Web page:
On any Amish homestead, after labor’s last push and a check for 10 fingers and 10 toes, family members have heard one of two things for centuries.
“Sis en Bu” or “Sis en Maedel.”
“It’s a boy” or “It’s a girl.”
That language is Pennsylvania Dutch, and the gender announcement isn’t some old-fashioned tradition the Amish use only during childbirth. They “talk Dutch” about horse manure and carrots, about the weather, and whether a buggy’s wheel needs mending before a trip to the market.
“It’s common for our people to pass it along to the next generation,´ said Moses Smucker, an Amishman who runs Smuckers Quality Meats at the Reading Terminal Market. “We spoke it to them as soon as they were born.”
The notion that Pennsylvania Dutch could go fallow is absurd to the Amish, who have been doubling their population every few decades.
“It’s actually considered the fastest-growing small-minority language in the United States,” said Patrick Donmoyer, director of Kutztown University’s Pennsylvania German Cultural Heritage Center in Berks County.
But outside “plain” communities in the state and beyond, Pennsylvania Dutch is becoming rarer.
Donmoyer, whose family moved to Lebanon County from Philadelphia in 1732, said that approximately 400,000 people speak Pennsylvania Dutch in the United States (principally in Pennsylvania, Ohio and Indiana) and Canada. Its influence is deepest in about 14 counties in the southeastern and central parts of Pennsylvania, with thousands of residents apart from Amish and several Mennonite communities.
“They are hardworking, proud and stubborn people with an agricultural background,” said Doug Madenford, of nonsectarian Pennsylvania Dutch. The Reading native grew up hearing the language on a family farm. “We don’t like change and we like to hold onto our values. The Pennsylvania Dutch are unique, with their own culture and foods and art. We’ve fought in all of the wars and were some of the first people who called for the abolition of slavery.”
Among the Amish, the average age of a speaker of Pennsylvania Dutch is 17, Donmoyer said. For nonsectarian speakers, the average age is 75 — a number that he and other enthusiasts are trying to lower.
“I speak only Pennsylvania Dutch to my kids,” said Madenford, who teaches German in the Keystone Central School District near State College .”My daughter is 5 and my son is 3 next week. In my generation, people in their 30s and 40s, it’s hard to find somebody who can speak it.”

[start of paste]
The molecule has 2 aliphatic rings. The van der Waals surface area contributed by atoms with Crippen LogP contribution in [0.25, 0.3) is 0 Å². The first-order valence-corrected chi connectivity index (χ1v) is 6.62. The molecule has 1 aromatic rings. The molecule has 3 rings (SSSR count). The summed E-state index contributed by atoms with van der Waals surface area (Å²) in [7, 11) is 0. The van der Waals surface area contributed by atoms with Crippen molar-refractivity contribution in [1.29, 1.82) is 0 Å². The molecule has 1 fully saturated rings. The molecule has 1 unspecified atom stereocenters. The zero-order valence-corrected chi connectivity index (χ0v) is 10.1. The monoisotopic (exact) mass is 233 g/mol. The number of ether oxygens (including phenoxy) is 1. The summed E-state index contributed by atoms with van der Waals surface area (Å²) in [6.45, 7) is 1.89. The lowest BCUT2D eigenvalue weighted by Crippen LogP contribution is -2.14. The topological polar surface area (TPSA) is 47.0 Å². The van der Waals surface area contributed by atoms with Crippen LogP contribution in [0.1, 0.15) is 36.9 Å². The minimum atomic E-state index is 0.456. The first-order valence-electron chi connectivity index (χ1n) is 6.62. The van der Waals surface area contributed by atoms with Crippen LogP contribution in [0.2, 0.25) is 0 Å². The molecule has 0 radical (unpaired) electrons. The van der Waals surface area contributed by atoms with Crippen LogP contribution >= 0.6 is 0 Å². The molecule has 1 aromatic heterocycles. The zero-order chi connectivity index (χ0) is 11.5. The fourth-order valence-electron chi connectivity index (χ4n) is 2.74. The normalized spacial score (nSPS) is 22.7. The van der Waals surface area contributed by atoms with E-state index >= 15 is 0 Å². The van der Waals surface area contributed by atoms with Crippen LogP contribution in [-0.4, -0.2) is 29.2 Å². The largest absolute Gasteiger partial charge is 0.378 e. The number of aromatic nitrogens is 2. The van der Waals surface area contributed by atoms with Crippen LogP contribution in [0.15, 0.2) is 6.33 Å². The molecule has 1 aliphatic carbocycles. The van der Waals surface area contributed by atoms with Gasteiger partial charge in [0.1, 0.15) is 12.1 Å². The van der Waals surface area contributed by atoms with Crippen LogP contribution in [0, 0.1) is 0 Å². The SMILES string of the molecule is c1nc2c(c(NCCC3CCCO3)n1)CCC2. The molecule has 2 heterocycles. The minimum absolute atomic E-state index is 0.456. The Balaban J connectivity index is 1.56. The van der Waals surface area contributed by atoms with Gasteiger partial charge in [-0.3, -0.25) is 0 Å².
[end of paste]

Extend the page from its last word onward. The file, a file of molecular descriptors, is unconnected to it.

Madenford, like Donmoyer, picked up the language from a grandparent. Together they edit Hiww wie Driwwe (“Over here, like over there”), a Pennsylvania Dutch newspaper and website. Madenford also has a YouTube channel dedicated to the language, with comedy bits thrown in, and is writing a children’s book.
“My goal is to make sure it doesn’t completely die out,” Madenford said. “I get so many e-mails from people who are younger and they want to reconnect. They feel they missed out on something.”
The Pennsylvania Dutch language — this can get confusing — is German, not Netherlands Dutch. It was spoken in the Rhine Valley and southwestern Palatinate region of what today is Germany.
“The average Pennsylvania Dutchman, if you dropped them in the Netherlands, would be lost,” Madenford said.
In Germany, Pennsylvania Dutch speakers could get by in most of the country the same way someone from Vermont could function in Dublin or the Louisiana bayou.
In America, there was an academic movement to drop the word Dutch and call the language Pennsylvania German, but one of the distinct traits of the region — stubbornness — won out.
“There was no country called Germany, and there was no national identity called German at the time these people were coming here,” Donmoyer said. “Culturally, there was an identity but it was very regional, not a national idea like there is today. One would be a Palatine, or a Swabian, or an Alsatian, or Swiss, etc.”
There’s a popular opinion that the word “Dutch” is a corruption of “Deutsch,” the word for the German language. When settlers were coming to Pennsylvania in the 18th century, Donmoyer said, the word “Dutch” was Old English for speakers of High and Low German, not a specific country.
“Folks often feel the need to have some sort of an ax to grind about the word ‘Dutch,'” Donmoyer said. “As though a group of people would be so backward that they didn’t know what they were called.”
Two world wars fought against Germany and the 20th century drive toward assimilation made Pennsylvania Dutch speakers outside Amish and Old Order Mennonite communities resort more to English, Madenford said.
“It wasn’t in fashion to be speaking German in those times,” he said. “There was a real push and feeling that we really need to be more and more American in that post-World War II era, and the parents of baby boomers decided it wasn’t something we were going to teach our kids.”
Both Madenford and Donmoyer believe the state could do a better job of promoting this slice of Pennsylvania life, perhaps do some advertising in the southwestern portion of Germany to draw tourists.
What Donmoyer finds most interesting about the language and culture is how it relates to today and immigrants’ struggles to retain language and culture while becoming American.
“Here is a culture that managed to hold to its language, not because we were being stubborn and saying we’re going to hold on to a European identity,” he said. “They kept it because keeping your culture was a way of being American. They were emphasizing their American-ness by saying, ‘We have the right to be who we are.'”